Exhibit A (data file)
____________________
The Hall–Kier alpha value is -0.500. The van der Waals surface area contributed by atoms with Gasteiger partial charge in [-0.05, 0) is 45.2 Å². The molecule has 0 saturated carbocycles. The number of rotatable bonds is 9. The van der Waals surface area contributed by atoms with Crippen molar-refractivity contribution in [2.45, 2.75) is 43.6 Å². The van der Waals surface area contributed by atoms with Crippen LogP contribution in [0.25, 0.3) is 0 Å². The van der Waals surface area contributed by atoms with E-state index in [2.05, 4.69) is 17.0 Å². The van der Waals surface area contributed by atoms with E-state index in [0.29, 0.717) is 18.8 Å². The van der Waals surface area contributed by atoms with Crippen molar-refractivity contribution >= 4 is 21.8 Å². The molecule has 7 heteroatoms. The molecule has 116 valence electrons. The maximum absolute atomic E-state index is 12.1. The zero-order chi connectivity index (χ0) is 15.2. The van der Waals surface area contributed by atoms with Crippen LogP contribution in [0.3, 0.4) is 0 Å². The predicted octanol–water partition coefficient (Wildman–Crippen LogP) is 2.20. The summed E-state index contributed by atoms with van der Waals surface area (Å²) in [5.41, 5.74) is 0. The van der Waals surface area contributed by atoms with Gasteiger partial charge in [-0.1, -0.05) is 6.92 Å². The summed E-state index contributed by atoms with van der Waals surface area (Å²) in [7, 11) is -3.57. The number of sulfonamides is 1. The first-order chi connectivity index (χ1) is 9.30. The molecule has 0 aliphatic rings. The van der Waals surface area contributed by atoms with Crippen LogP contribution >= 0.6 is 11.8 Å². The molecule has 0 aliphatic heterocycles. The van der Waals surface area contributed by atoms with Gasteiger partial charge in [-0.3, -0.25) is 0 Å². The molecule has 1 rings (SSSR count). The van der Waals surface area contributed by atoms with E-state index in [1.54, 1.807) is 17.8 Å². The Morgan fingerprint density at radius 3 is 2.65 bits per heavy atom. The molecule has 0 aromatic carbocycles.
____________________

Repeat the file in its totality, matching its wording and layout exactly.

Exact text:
The Hall–Kier alpha value is -0.500. The van der Waals surface area contributed by atoms with Gasteiger partial charge in [-0.05, 0) is 45.2 Å². The molecule has 0 saturated carbocycles. The number of rotatable bonds is 9. The van der Waals surface area contributed by atoms with Crippen molar-refractivity contribution in [2.45, 2.75) is 43.6 Å². The van der Waals surface area contributed by atoms with Crippen LogP contribution in [0.25, 0.3) is 0 Å². The van der Waals surface area contributed by atoms with E-state index in [2.05, 4.69) is 17.0 Å². The van der Waals surface area contributed by atoms with E-state index in [0.29, 0.717) is 18.8 Å². The van der Waals surface area contributed by atoms with Crippen molar-refractivity contribution >= 4 is 21.8 Å². The molecule has 7 heteroatoms. The molecule has 116 valence electrons. The maximum absolute atomic E-state index is 12.1. The zero-order chi connectivity index (χ0) is 15.2. The van der Waals surface area contributed by atoms with Crippen LogP contribution in [0.3, 0.4) is 0 Å². The predicted octanol–water partition coefficient (Wildman–Crippen LogP) is 2.20. The summed E-state index contributed by atoms with van der Waals surface area (Å²) in [5.41, 5.74) is 0. The van der Waals surface area contributed by atoms with Gasteiger partial charge in [-0.1, -0.05) is 6.92 Å². The summed E-state index contributed by atoms with van der Waals surface area (Å²) in [7, 11) is -3.57. The number of sulfonamides is 1. The first-order chi connectivity index (χ1) is 9.30. The molecule has 0 aliphatic rings. The van der Waals surface area contributed by atoms with Crippen LogP contribution >= 0.6 is 11.8 Å². The molecule has 0 aliphatic heterocycles. The van der Waals surface area contributed by atoms with Gasteiger partial charge in [-0.3, -0.25) is 0 Å². The molecule has 1 rings (SSSR count). The van der Waals surface area contributed by atoms with E-state index in [1.54, 1.807) is 17.8 Å². The Morgan fingerprint density at radius 3 is 2.65 bits per heavy atom. The molecule has 0 aromatic carbocycles.